A practical, vocational college major is a terrible fucking idea

Colleges Don't Prepare Students For Work

Honestly, sometimes when I look at the gap between “what universities do to prepare students” and “how potential employers view students,” I silently weep to myself. The gap between A and B is a fucking chasm; it’s about 1,000 times wider than the Grand Canyon itself. Here’s a good article / conversation with UPenn management professor Peter Capelli that kind of encapsulates the entire idea, including this section — which should make you go punch a rabbit in the mouth:

But for parents, of course, there’s a big issue of how much money you’re spending for this and whether there will be a pay-off at the end of it. So at the moment there’s an awful lot of concern. Parents are worrying, “Is my kid going to get a job?” The employers are complaining, “We want to hire people with a particular set of skills.” And colleges are kind of in the middle, but it’s a peculiar supply chain problem. At the moment, the parents and the students — potential students — are so far removed from where the employers are in terms of information, but also just in terms of timing. The employers are saying, “Here’s what we want, but it will be five years. We’re not making any promises.” And the kids are trying to pick majors and colleges to go to based on the job market. And it’s really a mess right now, is the punch line.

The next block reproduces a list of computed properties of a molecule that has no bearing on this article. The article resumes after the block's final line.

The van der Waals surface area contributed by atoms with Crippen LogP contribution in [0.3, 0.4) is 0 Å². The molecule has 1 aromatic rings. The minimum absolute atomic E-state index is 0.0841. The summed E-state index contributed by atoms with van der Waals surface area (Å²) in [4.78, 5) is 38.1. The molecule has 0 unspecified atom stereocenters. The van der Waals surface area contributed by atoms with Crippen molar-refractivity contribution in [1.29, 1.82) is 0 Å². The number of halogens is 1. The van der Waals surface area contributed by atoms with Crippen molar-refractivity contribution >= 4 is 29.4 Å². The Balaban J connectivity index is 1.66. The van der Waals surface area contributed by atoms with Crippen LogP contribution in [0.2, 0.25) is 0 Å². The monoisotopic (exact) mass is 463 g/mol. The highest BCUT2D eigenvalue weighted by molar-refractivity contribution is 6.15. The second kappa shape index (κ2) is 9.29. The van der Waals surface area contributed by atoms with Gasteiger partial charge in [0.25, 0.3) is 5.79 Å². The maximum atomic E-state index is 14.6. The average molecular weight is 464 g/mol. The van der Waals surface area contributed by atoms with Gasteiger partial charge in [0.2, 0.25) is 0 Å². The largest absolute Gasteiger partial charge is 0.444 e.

I’ve told some of my friends recently — maybe last 1-2 years — that I honestly think college (and graduate school) are more for the parents than the actual attendees. I feel the same way about weddings in a lot of aspects. People tell you on your wedding day that it’s “your special day” (more if you’re a female, obviously) and that’s true and it’s fun and great and all that, but in reality it’s a party thrown by your parents that typically involves a good chunk of their friends.

Part of this attitude is that I’m probably a fairly depressed and questionable person, and part of it is because my own graduate school experience was absolutely nothing like I thought it would be. Rather than a bunch of people interested in the same basic topics I was/am, it was mostly a lot of 22 year-old fall down drunk bastards talking about the next party, getting stressed about eight-page papers, and gossiping at lunch. I mostly hated it. So maybe that all colors my experience; by “maybe” I mean “almost 100 percent definitely.”